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Using information on variations to improve health system performance: from measurement to management

Schang, Laura (2015) Using information on variations to improve health system performance: from measurement to management. PhD thesis, The London School of Economics and Political Science (LSE).

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Abstract

Although information on variations in healthcare utilisation is increasingly available, its constructive use to improve health systems is often hindered by the lack of a clear standard to evaluate what is “good“ and “poor“ performance. This thesis investigates how regulators and managers of the system might address this lack of a standard. The thesis distinguishes between the purpose (to manage ambiguity in the absence of a standard or to determine a meaningful standard) and the approach used to achieve either purpose (socio-political or technical-evidential). The resulting four types of strategies are examined by drawing on concepts and methods from public health and epidemiology, health economics, operations research and public administration and empirical evidence from England and Scotland. To manage ambiguity in the absence of a standard using a socio-political approach, the thesis finds that one must overcome a series of barriers including awareness, acceptance, perceived applicability and capacity of potential users. Clinical and managerial leadership appear to be enabling factors for the use of information on variations for strategic problem framing and stakeholder engagement. To manage ambiguity in the absence of a standard using a technical-evidential approach, the use of ranking intervals and dominance relations obtained from ratio-based efficiency analysis can help to avoid the forced assignment of a single, potentially controversial ranking to each organisation under scrutiny. To determine a standard using a technical-evidential approach, estimating capacity to benefit in populations provides a theoretically sound and feasible benchmark to assess the appropriateness of service utilisation against population needs. However, uncertainty about criteria of capacity to benefit and lack of epidemiological data remain practical challenges. To determine a standard using a socio-political approach, an experimentalist governance logic focused on learning and dialogue between central government and local organisations can complement a hierarchist logic focused on accountability when both the ideal ends and the means for attainment are ambiguous. As a whole, the thesis reinforces the insight that both improved technical tools and social and political processes are required to make information on variations useful to decision-makers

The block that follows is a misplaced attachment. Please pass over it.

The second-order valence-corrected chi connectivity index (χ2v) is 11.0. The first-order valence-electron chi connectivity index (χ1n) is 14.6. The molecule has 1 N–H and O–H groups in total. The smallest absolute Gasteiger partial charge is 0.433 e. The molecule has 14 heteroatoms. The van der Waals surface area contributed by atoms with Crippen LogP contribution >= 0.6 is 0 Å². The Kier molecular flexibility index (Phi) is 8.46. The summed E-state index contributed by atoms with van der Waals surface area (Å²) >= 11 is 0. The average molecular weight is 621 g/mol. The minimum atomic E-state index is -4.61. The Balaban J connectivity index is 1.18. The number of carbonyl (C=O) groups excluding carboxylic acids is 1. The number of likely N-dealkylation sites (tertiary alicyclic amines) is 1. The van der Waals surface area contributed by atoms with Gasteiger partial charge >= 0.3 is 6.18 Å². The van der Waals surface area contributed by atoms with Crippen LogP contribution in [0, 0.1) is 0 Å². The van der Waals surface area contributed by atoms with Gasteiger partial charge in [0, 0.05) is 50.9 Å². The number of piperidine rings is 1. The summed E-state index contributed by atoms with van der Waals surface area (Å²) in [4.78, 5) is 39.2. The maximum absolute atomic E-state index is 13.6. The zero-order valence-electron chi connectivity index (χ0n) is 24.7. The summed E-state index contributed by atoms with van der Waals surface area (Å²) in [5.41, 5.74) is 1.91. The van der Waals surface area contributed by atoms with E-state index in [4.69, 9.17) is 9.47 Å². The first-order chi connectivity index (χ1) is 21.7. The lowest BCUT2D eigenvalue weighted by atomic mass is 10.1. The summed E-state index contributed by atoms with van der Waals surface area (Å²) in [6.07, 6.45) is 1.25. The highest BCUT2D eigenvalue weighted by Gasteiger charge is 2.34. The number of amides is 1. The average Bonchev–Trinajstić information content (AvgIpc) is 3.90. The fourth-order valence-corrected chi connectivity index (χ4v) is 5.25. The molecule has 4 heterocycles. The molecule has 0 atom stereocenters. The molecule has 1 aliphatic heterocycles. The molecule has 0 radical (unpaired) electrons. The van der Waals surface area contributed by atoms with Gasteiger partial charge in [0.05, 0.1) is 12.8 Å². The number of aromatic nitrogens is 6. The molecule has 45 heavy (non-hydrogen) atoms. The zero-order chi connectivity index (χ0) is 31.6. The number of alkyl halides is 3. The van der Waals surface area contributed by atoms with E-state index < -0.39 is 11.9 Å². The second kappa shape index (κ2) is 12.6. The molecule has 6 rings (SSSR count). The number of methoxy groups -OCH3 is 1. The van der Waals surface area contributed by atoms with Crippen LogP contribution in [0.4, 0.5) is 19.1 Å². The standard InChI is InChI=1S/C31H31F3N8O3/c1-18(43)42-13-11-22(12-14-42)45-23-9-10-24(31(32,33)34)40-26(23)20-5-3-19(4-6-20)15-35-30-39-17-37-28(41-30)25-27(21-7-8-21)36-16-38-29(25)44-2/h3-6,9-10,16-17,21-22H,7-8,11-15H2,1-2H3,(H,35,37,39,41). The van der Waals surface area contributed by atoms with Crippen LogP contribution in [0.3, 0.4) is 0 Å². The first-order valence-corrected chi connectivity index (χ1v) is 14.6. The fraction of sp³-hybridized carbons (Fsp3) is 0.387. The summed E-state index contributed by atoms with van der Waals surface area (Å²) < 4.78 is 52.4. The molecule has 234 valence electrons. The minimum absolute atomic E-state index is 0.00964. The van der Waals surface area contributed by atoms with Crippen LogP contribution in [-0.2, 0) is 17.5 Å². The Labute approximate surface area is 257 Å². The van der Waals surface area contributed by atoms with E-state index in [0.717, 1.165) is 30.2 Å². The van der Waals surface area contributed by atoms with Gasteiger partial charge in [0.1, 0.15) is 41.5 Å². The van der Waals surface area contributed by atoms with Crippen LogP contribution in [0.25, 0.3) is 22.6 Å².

Item Type: Thesis (PhD)
Additional Information: © 2015 Laura Schang
Library of Congress subject classification: H Social Sciences > HD Industries. Land use. Labor > HD28 Management. Industrial Management
Sets: Departments > Management
Supervisor: Morton, Alex
URI: http://etheses.lse.ac.uk/id/eprint/3196

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